You said, in response from my last question that your API-directions for driving-HGV does not impose any restrictions on a dimension (length, width, height and weight).
So, I performed tests with the API and with the “maps.openrouteseservice.org” service for a 6m height HGV between two French cities and it gives me an answer borrowing a highway.
Except that in France, the free height, or template, under the bridges must be at least 4.30 m on the road and 4.75 m on highway.
So, with a 6 meters truck height, your API should conclude with the impossibility of passage!
This erroneous result takes a huge doubt on your API, as it could lead to accidents and could engage the responsibility of your company!
Unless I did not understand what your API can do !?
what we meant when stating
was that the API doesn’t by itself restrict the range of possible values in a query.
That means that if you request a route for a vehicle with 2000m width and the openrouteservice will not complain and tell you that this is super unreasonable, but try to find a route.
We are using the data available on the OpenStreetMap for routing.
When no dimensional data is available for routes, the openrouteservice can not consider any dimensional restrictions. If there are restrictions that you know of, please add them to the OpenStreetMap-data.
If you think the ors should set default maximum values for car dimensions, feel free to open an issue - would you have any propositions on what reasonable maximum default values for roads or bridges could be?
Finally, the driver of a vehicle is liable for said vehicle. They are required to follow existing laws and drive responsibly.
I understood that your OpenRoute service allows you to calculate a route for a truck taking into account its dimensions so that this truck can effectively complete the proposed route.
And if, exceptionally, the road has a bridge of lower height than normal or a road of reduced width, the calculation avoids this road and proposes another.
Apparently, there are professional applications that allow you to do this kind of calculation.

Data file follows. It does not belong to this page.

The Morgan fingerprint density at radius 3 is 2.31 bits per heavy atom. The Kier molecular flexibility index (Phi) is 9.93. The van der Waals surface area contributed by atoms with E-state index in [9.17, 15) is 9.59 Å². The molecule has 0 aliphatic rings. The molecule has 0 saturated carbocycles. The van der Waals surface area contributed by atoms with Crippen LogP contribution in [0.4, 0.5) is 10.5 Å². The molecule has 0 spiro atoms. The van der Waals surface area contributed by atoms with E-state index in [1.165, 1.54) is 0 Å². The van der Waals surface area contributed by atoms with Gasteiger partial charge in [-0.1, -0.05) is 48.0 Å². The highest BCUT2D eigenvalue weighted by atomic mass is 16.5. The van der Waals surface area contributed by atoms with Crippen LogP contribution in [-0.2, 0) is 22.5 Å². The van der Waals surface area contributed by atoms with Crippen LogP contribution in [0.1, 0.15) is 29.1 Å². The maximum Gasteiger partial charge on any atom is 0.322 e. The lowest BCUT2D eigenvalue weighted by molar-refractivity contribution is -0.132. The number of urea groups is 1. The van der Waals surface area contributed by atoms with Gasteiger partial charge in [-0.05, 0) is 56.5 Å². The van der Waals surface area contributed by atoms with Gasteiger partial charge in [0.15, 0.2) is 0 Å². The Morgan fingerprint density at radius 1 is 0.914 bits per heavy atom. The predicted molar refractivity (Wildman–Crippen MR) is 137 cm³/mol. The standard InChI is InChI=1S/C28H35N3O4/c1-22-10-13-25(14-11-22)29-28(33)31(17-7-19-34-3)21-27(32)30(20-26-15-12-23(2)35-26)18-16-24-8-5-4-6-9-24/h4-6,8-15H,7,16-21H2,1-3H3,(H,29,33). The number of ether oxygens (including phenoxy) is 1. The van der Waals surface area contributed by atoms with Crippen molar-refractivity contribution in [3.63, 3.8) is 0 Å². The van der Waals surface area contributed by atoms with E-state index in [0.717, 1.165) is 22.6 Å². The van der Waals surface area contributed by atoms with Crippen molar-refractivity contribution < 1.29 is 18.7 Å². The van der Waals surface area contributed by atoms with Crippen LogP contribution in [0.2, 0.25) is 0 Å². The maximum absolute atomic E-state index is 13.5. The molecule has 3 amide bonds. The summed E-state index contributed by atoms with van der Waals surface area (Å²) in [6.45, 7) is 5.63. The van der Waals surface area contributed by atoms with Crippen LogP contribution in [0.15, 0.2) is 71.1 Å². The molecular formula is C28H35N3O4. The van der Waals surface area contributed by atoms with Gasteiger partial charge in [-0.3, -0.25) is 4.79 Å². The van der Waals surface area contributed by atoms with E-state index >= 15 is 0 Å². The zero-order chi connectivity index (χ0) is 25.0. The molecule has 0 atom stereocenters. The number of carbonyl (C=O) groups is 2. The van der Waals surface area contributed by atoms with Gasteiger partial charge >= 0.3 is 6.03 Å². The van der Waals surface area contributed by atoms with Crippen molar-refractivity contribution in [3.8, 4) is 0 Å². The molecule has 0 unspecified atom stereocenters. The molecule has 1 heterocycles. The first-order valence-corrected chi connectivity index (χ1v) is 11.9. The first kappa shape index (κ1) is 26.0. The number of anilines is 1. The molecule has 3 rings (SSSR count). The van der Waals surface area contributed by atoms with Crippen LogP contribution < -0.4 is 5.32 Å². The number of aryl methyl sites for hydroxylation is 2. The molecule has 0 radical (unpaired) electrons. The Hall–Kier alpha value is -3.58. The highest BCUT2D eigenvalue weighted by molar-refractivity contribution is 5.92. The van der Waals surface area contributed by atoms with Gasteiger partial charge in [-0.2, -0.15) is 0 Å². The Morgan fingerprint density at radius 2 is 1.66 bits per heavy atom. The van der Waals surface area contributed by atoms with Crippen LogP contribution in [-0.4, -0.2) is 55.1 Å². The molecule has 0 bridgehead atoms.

I find, in fact, that it would be doing an important service to the truck driver to render this service to him, by avoiding him to turn back or, worse, to remain stuck under a bridge.
The way it is presented your application can be misleading and I am proof of that!
Besides, why propose a specific calculation for HGV when apparently you do not take into account the dimensions requested?
Unless you only offer a route on roads recognized as usable by heavy goods vehicles (motorway, main roads, and so on)?!
I think you should add warnings in your API and especially in “maps.openrouteseservice.org” to alert people to the limitations of the proposed calculation.
My goal is not to criticize but to understand what you are offering and how to exploit it.
Note: I do not know the data provided by OpenStreetMap and the one you are using. Apparently you have the road conditions (smoothness_type, surface_type, and so on) and I thought you had access to the road dimensions as well.
as stated in our Terms of Service, the routes can only be as good as the underlying data. We are exclusively using OpenStreetMap data, and as they state in their Disclaimer, the maps might not be reliable.
To elaborate a bit on this regarding your problem, as you noted, the openrouteservice
However, we cannot take into account any data that isn’t there.
If the openrouteservice tries to route over a certain road, and this road doesn’t have a maximum width or height set on the OpenStreetMap, the openrouteservice cannot take it into account.
The openrouteservice will not assume any default widths or heights. These are ususually taken care of by the admission regulations for vehicles. As an example, in Germany there’s also a required height of 4.7m for a bridge over a highway. The german admission regulations only allow a maximum height of 4m for any legal vehicle. Thus, you should normally be able to drive below any bridge with any regular vehicle.
I hope this clears up what the openrouteservice does and how it works
Thank you for these details.